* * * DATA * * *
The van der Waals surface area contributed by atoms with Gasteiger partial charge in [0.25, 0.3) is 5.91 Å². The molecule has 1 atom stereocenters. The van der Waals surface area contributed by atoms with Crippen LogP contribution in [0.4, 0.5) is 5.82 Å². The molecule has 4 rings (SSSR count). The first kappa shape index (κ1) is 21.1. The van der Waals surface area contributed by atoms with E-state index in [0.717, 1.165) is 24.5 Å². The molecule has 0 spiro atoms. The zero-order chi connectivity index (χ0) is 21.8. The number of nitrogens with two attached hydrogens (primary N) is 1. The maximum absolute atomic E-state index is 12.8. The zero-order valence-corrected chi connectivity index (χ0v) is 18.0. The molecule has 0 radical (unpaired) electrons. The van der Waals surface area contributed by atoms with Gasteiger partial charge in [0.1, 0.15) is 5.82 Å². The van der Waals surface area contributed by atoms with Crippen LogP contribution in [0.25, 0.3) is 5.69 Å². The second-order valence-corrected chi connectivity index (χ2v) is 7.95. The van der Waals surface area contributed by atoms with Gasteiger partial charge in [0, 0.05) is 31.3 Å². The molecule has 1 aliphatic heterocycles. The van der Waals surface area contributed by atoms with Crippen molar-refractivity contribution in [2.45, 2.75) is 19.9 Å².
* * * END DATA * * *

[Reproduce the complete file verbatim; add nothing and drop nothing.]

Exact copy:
The van der Waals surface area contributed by atoms with Gasteiger partial charge in [0.25, 0.3) is 5.91 Å². The molecule has 1 atom stereocenters. The van der Waals surface area contributed by atoms with Crippen LogP contribution in [0.4, 0.5) is 5.82 Å². The molecule has 4 rings (SSSR count). The first kappa shape index (κ1) is 21.1. The van der Waals surface area contributed by atoms with E-state index in [0.717, 1.165) is 24.5 Å². The molecule has 0 spiro atoms. The zero-order chi connectivity index (χ0) is 21.8. The number of nitrogens with two attached hydrogens (primary N) is 1. The maximum absolute atomic E-state index is 12.8. The zero-order valence-corrected chi connectivity index (χ0v) is 18.0. The molecule has 0 radical (unpaired) electrons. The van der Waals surface area contributed by atoms with Gasteiger partial charge in [0.1, 0.15) is 5.82 Å². The van der Waals surface area contributed by atoms with Crippen LogP contribution in [0.25, 0.3) is 5.69 Å². The second-order valence-corrected chi connectivity index (χ2v) is 7.95. The van der Waals surface area contributed by atoms with Gasteiger partial charge in [0, 0.05) is 31.3 Å². The molecule has 1 aliphatic heterocycles. The van der Waals surface area contributed by atoms with Crippen molar-refractivity contribution in [2.45, 2.75) is 19.9 Å².